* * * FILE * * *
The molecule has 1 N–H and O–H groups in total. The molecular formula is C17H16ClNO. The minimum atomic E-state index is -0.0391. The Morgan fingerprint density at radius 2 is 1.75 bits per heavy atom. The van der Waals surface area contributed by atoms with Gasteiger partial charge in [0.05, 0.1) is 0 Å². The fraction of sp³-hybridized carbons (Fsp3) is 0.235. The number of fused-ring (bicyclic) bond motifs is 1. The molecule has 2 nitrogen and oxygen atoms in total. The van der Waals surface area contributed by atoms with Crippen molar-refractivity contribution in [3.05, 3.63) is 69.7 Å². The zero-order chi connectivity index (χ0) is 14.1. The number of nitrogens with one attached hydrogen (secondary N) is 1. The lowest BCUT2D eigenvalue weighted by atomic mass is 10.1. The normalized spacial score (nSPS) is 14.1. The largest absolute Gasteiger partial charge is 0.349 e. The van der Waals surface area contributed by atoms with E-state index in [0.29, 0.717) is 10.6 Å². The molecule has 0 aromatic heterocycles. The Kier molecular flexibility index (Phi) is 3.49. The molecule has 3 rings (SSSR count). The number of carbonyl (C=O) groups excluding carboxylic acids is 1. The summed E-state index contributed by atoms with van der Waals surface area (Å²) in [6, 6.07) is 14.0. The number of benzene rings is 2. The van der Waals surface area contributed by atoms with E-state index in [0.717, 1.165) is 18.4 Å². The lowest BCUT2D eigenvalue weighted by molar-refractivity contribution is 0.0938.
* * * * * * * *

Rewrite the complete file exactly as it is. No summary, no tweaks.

The molecule has 1 N–H and O–H groups in total. The molecular formula is C17H16ClNO. The minimum atomic E-state index is -0.0391. The Morgan fingerprint density at radius 2 is 1.75 bits per heavy atom. The van der Waals surface area contributed by atoms with Gasteiger partial charge in [0.05, 0.1) is 0 Å². The fraction of sp³-hybridized carbons (Fsp3) is 0.235. The number of fused-ring (bicyclic) bond motifs is 1. The molecule has 2 nitrogen and oxygen atoms in total. The van der Waals surface area contributed by atoms with Crippen molar-refractivity contribution in [3.05, 3.63) is 69.7 Å². The zero-order chi connectivity index (χ0) is 14.1. The number of nitrogens with one attached hydrogen (secondary N) is 1. The lowest BCUT2D eigenvalue weighted by atomic mass is 10.1. The normalized spacial score (nSPS) is 14.1. The largest absolute Gasteiger partial charge is 0.349 e. The van der Waals surface area contributed by atoms with E-state index in [0.29, 0.717) is 10.6 Å². The molecule has 0 aromatic heterocycles. The Kier molecular flexibility index (Phi) is 3.49. The molecule has 3 rings (SSSR count). The number of carbonyl (C=O) groups excluding carboxylic acids is 1. The summed E-state index contributed by atoms with van der Waals surface area (Å²) in [6, 6.07) is 14.0. The number of benzene rings is 2. The van der Waals surface area contributed by atoms with E-state index in [0.717, 1.165) is 18.4 Å². The lowest BCUT2D eigenvalue weighted by molar-refractivity contribution is 0.0938.